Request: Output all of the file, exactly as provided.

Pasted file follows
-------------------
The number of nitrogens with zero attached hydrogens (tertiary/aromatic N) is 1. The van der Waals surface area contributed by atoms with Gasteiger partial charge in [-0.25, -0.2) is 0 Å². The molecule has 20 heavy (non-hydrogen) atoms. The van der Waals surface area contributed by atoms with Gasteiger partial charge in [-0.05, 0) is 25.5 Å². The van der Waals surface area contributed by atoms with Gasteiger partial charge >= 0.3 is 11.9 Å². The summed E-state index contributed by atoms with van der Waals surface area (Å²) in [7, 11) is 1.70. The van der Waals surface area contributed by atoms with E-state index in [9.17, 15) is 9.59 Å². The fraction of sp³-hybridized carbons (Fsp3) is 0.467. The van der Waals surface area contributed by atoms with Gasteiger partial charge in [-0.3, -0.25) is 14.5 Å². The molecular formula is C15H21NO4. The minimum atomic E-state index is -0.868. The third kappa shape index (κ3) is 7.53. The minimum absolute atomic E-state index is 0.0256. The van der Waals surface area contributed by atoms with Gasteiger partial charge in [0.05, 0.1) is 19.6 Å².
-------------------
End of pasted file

The number of nitrogens with zero attached hydrogens (tertiary/aromatic N) is 1. The van der Waals surface area contributed by atoms with Gasteiger partial charge in [-0.25, -0.2) is 0 Å². The molecule has 20 heavy (non-hydrogen) atoms. The van der Waals surface area contributed by atoms with Gasteiger partial charge in [-0.05, 0) is 25.5 Å². The van der Waals surface area contributed by atoms with Gasteiger partial charge >= 0.3 is 11.9 Å². The summed E-state index contributed by atoms with van der Waals surface area (Å²) in [7, 11) is 1.70. The van der Waals surface area contributed by atoms with E-state index in [9.17, 15) is 9.59 Å². The fraction of sp³-hybridized carbons (Fsp3) is 0.467. The van der Waals surface area contributed by atoms with Gasteiger partial charge in [-0.3, -0.25) is 14.5 Å². The molecular formula is C15H21NO4. The minimum atomic E-state index is -0.868. The third kappa shape index (κ3) is 7.53. The minimum absolute atomic E-state index is 0.0256. The van der Waals surface area contributed by atoms with Gasteiger partial charge in [0.05, 0.1) is 19.6 Å².